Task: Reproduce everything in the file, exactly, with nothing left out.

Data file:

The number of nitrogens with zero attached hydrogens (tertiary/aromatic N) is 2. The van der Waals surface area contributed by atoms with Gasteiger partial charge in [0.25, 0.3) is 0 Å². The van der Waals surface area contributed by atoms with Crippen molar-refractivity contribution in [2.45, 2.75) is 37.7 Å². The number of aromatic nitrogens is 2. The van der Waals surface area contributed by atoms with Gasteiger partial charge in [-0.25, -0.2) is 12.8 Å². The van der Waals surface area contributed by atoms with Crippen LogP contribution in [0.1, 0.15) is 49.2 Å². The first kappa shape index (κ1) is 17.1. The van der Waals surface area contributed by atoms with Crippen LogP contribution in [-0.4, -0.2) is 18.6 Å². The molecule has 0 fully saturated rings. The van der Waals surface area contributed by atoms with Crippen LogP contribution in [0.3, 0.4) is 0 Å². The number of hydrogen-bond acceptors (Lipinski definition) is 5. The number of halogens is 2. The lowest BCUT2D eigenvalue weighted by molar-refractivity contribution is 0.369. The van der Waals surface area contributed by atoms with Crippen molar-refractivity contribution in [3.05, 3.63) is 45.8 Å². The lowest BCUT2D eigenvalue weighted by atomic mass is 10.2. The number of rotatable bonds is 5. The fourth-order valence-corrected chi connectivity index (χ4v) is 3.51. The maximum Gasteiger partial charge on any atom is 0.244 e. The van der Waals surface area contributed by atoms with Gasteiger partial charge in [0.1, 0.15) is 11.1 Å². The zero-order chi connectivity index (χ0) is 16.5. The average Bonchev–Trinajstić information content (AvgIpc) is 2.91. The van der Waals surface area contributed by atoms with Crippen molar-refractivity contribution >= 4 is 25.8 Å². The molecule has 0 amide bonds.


The number of nitrogens with zero attached hydrogens (tertiary/aromatic N) is 2. The van der Waals surface area contributed by atoms with Gasteiger partial charge in [0.25, 0.3) is 0 Å². The van der Waals surface area contributed by atoms with Crippen molar-refractivity contribution in [2.45, 2.75) is 37.7 Å². The number of aromatic nitrogens is 2. The van der Waals surface area contributed by atoms with Gasteiger partial charge in [-0.25, -0.2) is 12.8 Å². The van der Waals surface area contributed by atoms with Crippen LogP contribution in [0.1, 0.15) is 49.2 Å². The first kappa shape index (κ1) is 17.1. The van der Waals surface area contributed by atoms with Crippen LogP contribution in [-0.4, -0.2) is 18.6 Å². The molecule has 0 fully saturated rings. The van der Waals surface area contributed by atoms with Crippen LogP contribution in [0.3, 0.4) is 0 Å². The number of hydrogen-bond acceptors (Lipinski definition) is 5. The number of halogens is 2. The lowest BCUT2D eigenvalue weighted by molar-refractivity contribution is 0.369. The van der Waals surface area contributed by atoms with Crippen molar-refractivity contribution in [3.05, 3.63) is 45.8 Å². The lowest BCUT2D eigenvalue weighted by atomic mass is 10.2. The number of rotatable bonds is 5. The fourth-order valence-corrected chi connectivity index (χ4v) is 3.51. The maximum Gasteiger partial charge on any atom is 0.244 e. The van der Waals surface area contributed by atoms with Gasteiger partial charge in [0.1, 0.15) is 11.1 Å². The zero-order chi connectivity index (χ0) is 16.5. The average Bonchev–Trinajstić information content (AvgIpc) is 2.91. The van der Waals surface area contributed by atoms with Crippen molar-refractivity contribution >= 4 is 25.8 Å². The molecule has 0 amide bonds.